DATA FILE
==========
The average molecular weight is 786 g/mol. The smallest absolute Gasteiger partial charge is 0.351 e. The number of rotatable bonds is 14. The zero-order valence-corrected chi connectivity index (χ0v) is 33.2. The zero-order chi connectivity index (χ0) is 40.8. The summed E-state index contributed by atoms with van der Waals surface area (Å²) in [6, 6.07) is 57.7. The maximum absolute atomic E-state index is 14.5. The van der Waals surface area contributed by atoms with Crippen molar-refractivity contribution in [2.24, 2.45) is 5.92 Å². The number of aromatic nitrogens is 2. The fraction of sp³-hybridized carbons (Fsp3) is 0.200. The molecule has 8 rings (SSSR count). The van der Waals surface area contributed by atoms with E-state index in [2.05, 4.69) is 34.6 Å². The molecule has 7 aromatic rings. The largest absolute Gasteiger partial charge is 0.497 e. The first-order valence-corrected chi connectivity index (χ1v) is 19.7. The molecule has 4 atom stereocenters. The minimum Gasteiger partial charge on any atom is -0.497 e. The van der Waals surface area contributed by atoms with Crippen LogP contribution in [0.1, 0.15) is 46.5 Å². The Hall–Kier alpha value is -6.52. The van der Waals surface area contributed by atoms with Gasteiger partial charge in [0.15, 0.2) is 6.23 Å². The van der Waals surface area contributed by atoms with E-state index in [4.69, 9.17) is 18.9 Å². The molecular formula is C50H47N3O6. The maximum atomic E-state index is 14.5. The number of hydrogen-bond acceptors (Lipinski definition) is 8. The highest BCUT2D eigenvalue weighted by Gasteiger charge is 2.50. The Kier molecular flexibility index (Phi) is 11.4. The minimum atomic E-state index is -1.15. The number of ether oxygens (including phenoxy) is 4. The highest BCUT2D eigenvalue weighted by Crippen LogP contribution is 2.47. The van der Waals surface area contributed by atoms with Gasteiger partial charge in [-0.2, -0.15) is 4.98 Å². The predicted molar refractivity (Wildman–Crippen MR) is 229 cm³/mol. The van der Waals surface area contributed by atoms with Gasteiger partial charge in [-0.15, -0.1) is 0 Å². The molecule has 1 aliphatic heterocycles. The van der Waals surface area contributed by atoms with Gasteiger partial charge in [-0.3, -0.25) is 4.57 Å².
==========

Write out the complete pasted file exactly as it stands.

The average molecular weight is 786 g/mol. The smallest absolute Gasteiger partial charge is 0.351 e. The number of rotatable bonds is 14. The zero-order valence-corrected chi connectivity index (χ0v) is 33.2. The zero-order chi connectivity index (χ0) is 40.8. The summed E-state index contributed by atoms with van der Waals surface area (Å²) in [6, 6.07) is 57.7. The maximum absolute atomic E-state index is 14.5. The van der Waals surface area contributed by atoms with Crippen molar-refractivity contribution in [2.24, 2.45) is 5.92 Å². The number of aromatic nitrogens is 2. The fraction of sp³-hybridized carbons (Fsp3) is 0.200. The molecule has 8 rings (SSSR count). The van der Waals surface area contributed by atoms with E-state index in [2.05, 4.69) is 34.6 Å². The molecule has 7 aromatic rings. The largest absolute Gasteiger partial charge is 0.497 e. The first-order valence-corrected chi connectivity index (χ1v) is 19.7. The molecule has 4 atom stereocenters. The minimum Gasteiger partial charge on any atom is -0.497 e. The van der Waals surface area contributed by atoms with Crippen LogP contribution in [0.1, 0.15) is 46.5 Å². The Hall–Kier alpha value is -6.52. The van der Waals surface area contributed by atoms with Gasteiger partial charge in [0.15, 0.2) is 6.23 Å². The van der Waals surface area contributed by atoms with E-state index in [4.69, 9.17) is 18.9 Å². The molecular formula is C50H47N3O6. The maximum atomic E-state index is 14.5. The number of hydrogen-bond acceptors (Lipinski definition) is 8. The highest BCUT2D eigenvalue weighted by Gasteiger charge is 2.50. The Kier molecular flexibility index (Phi) is 11.4. The minimum atomic E-state index is -1.15. The number of ether oxygens (including phenoxy) is 4. The highest BCUT2D eigenvalue weighted by Crippen LogP contribution is 2.47. The van der Waals surface area contributed by atoms with Gasteiger partial charge in [-0.2, -0.15) is 4.98 Å². The predicted molar refractivity (Wildman–Crippen MR) is 229 cm³/mol. The van der Waals surface area contributed by atoms with Gasteiger partial charge in [-0.15, -0.1) is 0 Å². The molecule has 1 aliphatic heterocycles. The van der Waals surface area contributed by atoms with Gasteiger partial charge in [-0.3, -0.25) is 4.57 Å².